Barge boards

No barge boards on the McLaren MP4-24
No barge boards on the McLaren MP4-24

Changes: The rules governing the positioning of barge boards are some of the most complex in the new regulations and bring about a significant change to the look of a 2009 car.

A large restricted zone is defined which hugs the monocoque, extends the width of the car and spans from 625mm forward of the rear edge of the cockpit entry template to the front wheels ?ǣ no body work is allowed in this area. A similar zone is defined in the 2008 regulations but is smaller, geometrically simpler and permits the plethora of forward turning vanes, barge boards and vortex generators that adorned last year?s cars..

Additionally, in 2009 a second zone is specified that extends from 450mm to 875mm forward of the rear edge of the cockpit entry template and overlaps with the zone defined above. No closed sections are allowed in this second zone.

In practice bodywork in the second zone must integrate with the sidepods or else the closed section requirement is violated. Simple fins, vanes and axe heads are permissible provided they comply with the closed section limitation.

Performance implications: Barge boards perform two roles: first, to manage air around the side of the car and second, to improve the efficiency of the floor. They work using vortex generators and panelling to appropriately direct and channel air flow.

Under the 2009 regulations barge boards as we know them are more or less banned. This has profound implications. First, it will be harder to feed the floor by appropriately directing vortices generated from the lower edge of the bargeboard. Second, it will be harder to shape air around the sidepod undercut through the coke bottle zone to the diffuser. Not only will under floor downforce fall but pressure above the diffuser will be higher, which further reduces the ability to generate under body downforce.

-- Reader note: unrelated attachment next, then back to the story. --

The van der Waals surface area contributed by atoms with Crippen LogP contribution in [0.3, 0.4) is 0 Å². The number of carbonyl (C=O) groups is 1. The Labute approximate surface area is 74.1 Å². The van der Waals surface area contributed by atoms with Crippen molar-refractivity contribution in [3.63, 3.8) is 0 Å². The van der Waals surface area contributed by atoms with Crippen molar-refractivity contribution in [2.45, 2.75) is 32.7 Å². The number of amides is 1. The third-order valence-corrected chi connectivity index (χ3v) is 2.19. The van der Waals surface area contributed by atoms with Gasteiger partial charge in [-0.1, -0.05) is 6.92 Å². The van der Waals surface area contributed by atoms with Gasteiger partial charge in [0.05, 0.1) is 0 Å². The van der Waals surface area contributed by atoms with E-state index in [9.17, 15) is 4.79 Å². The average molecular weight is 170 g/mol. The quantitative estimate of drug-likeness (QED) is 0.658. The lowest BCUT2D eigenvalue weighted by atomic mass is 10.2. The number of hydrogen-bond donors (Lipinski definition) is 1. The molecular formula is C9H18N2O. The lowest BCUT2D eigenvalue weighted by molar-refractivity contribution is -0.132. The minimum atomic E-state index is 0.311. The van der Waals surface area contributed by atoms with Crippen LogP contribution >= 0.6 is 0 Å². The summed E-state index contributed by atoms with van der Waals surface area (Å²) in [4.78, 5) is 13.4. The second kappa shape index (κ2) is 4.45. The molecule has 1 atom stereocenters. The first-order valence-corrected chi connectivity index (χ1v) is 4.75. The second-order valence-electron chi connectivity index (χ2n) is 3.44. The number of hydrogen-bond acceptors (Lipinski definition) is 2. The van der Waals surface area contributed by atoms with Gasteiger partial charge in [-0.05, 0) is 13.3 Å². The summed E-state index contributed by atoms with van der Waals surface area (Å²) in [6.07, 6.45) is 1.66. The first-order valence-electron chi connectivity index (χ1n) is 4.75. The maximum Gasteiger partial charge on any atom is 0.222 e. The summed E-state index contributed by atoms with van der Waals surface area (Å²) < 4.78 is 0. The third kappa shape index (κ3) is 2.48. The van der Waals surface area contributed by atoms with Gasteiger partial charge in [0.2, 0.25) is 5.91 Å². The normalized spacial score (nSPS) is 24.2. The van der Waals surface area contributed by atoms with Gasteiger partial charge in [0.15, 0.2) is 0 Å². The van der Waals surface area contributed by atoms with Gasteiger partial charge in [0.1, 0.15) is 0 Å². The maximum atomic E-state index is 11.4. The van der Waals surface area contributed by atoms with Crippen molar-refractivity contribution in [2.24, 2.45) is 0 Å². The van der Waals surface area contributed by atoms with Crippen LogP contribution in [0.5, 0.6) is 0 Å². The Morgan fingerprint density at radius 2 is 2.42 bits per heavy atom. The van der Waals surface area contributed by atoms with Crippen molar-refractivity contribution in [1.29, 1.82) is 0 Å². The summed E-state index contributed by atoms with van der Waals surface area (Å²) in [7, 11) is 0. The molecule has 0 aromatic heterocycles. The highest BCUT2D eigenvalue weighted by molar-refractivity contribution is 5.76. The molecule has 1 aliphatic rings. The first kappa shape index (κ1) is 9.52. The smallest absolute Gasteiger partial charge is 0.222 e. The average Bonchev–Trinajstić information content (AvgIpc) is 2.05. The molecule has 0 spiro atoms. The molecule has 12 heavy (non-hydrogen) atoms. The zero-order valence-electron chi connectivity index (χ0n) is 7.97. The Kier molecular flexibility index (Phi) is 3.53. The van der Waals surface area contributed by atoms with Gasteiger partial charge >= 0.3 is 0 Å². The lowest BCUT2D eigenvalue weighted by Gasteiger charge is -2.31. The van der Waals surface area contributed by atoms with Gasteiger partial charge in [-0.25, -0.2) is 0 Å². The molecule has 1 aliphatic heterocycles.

Marks 8/10: The FIA has done a thorough job making sure that the changes support both of its original objectives. Barge boards create a lot of turbulence that extends beyond the car?s form factor, so restricting the boards? shape and ability to generate vortices will help reduce a car?s wake profile. As a consequence the entire aerodynamic package in this region is less sensitive to turbulence, which promotes closer racing. Sure, downforce suffers but the benefits are worth it.

At the same time there is still scope for aerodynamicists to apply some design latitude so we could see different and innovative solutions, especially given the convoluted writing of the regulations. Expect aerodynamicists to pay a lot of attention to what rival teams are doing with barge boards and to copy the best ideas.

This series continues tomorrow with a look at the rear wing and barge boards. This is a guest article by John Beamer. If you want to write a guest article for F1 Fanatic you can find all the information you need here.

How the F1 rules changes for 2009 are meant to improve racing

More on the 2009 F1 rules

Images copyright: Toyota F1 World (1), Ferrari spa (2), (3)